This is most apparent in 'Premonition', which immediately follows 'Child'. On the surface it's an almost charming electronic lullaby, echoing chimes bounce in and out of the track, with a rising and falling synthesiser. There's no beat and little bass, which puts the focus on Gazelle Twin's whispered vocal. Then the truth of the song reveals itself. 'Premonition' is about a miscarriage, knowing this suddenly throws a focus on to the musical elements you perhaps didn't notice first time. Those chimes, echoing as if being played in a bare room, the rather monotone, dehumanised structure of the song itself, and the lyrics themselves reveal an anguish that the singer hasn't even been able to comprehend.

As you dig further into Unflesh's lyrical themes it begins to reveal an emotional core that's desperate for catharsis. Bernholz' lyrics can sometimes tend towards the obtuse, but everything you need to understand the record is made available to you; whether that's through a particular phrase, or the music itself. 'Premonition' excels because it only says what it needs to. It doesn't try to be stirring, its sparsity reflects that of the subject's emotional state - consumed by an overwhelming sense of emptiness. Those lullaby chimes, once charming, now chilling.

The cathartic streak also comes from the record's more physical, industrial moments. Album highlights, 'Belly of the Beast' and 'Still Life' in particular, utilise this aggressive tone in different ways. 'Belly of the Beast' conjures up a confrontational stance, with a four to the floor beat and Bernholz' whisper twisting into a snarl of "I'll beat them all at their at own game, bite the hands and the fingers that feed." Of all the tracks on Unflesh, this is the most primitive and also the most liberating. Its obsession with anatomy (which follows a precedent throughout the record but take it to it's logical conclusion) and its thrilling chorus of glitchy percussion, a supermarket checkout scanner and abrasive synthesisers is hugely effective. Even hearing this on headphones makes you want to engage with this record on a more primitive level. It's infectious and before you know it limbs are flying, you've broken a sweat and you're freeing yourself of that darkness.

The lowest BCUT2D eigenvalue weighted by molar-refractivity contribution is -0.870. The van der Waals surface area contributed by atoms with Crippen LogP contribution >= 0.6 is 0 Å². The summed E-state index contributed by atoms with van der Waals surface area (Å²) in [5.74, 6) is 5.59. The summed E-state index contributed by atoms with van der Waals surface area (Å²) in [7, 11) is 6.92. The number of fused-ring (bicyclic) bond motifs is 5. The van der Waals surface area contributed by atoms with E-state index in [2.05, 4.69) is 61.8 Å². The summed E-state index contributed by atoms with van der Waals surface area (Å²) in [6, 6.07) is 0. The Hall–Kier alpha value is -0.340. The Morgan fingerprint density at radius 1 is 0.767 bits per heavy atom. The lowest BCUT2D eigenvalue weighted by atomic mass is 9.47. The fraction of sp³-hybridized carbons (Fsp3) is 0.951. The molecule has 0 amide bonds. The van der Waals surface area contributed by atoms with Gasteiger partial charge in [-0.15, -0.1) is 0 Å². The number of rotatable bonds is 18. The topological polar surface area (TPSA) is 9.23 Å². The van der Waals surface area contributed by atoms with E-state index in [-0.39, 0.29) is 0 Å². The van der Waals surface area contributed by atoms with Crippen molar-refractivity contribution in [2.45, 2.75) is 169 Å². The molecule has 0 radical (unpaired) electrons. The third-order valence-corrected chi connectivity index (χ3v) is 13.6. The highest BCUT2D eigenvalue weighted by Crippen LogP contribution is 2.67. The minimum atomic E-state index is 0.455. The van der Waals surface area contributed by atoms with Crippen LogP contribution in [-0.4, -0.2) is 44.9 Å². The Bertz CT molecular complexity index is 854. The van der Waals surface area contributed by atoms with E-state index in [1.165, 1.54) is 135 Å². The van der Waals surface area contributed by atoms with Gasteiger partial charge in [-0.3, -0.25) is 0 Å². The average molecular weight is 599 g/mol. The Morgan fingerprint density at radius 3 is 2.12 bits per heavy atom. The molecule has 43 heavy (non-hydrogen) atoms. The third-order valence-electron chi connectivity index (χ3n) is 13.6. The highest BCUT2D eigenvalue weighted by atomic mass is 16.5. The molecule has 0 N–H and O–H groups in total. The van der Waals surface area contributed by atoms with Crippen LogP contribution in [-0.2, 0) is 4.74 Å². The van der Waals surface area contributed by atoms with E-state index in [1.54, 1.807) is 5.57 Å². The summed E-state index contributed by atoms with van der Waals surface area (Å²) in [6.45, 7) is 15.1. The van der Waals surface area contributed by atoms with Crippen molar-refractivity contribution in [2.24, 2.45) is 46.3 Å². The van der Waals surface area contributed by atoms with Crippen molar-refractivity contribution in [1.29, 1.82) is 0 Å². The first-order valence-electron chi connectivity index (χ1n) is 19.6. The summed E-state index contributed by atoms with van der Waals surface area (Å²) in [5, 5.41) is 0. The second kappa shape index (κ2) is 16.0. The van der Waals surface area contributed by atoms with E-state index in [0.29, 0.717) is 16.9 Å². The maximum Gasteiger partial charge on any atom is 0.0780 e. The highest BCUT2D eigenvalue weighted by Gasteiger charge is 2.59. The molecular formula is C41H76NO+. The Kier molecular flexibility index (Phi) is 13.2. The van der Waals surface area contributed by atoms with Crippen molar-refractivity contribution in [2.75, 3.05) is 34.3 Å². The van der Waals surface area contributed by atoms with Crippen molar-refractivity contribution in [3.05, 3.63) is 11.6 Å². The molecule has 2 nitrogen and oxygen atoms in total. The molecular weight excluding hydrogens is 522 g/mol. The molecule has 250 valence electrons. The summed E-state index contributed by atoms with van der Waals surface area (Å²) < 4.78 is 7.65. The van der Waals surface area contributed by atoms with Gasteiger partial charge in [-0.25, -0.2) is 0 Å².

'Still Life' meanwhile, opens with an ominous bass riff and more ritualistic chanting. But the song's killer hook, a distorted male voice that yells throughout the track. It's the perfect counter to Bernholz' vocal and lends an antagonistic tone to the song. Here though there's a sense of triumph as well. There's lines about killing demons and shedding dead skin. A sense of putting the past behind you and stepping out new. In interviews Bernholz has acknowledged that she suffers from anxiety and phobias brought on by her childhood. Music, for her is a cathartic process and 'Still Life' almost seems to be her directly addressing this on record. It's really the only way Unflesh could end, acknowledging the process that brought the artist to this point, to this record and paving the way for the next phase.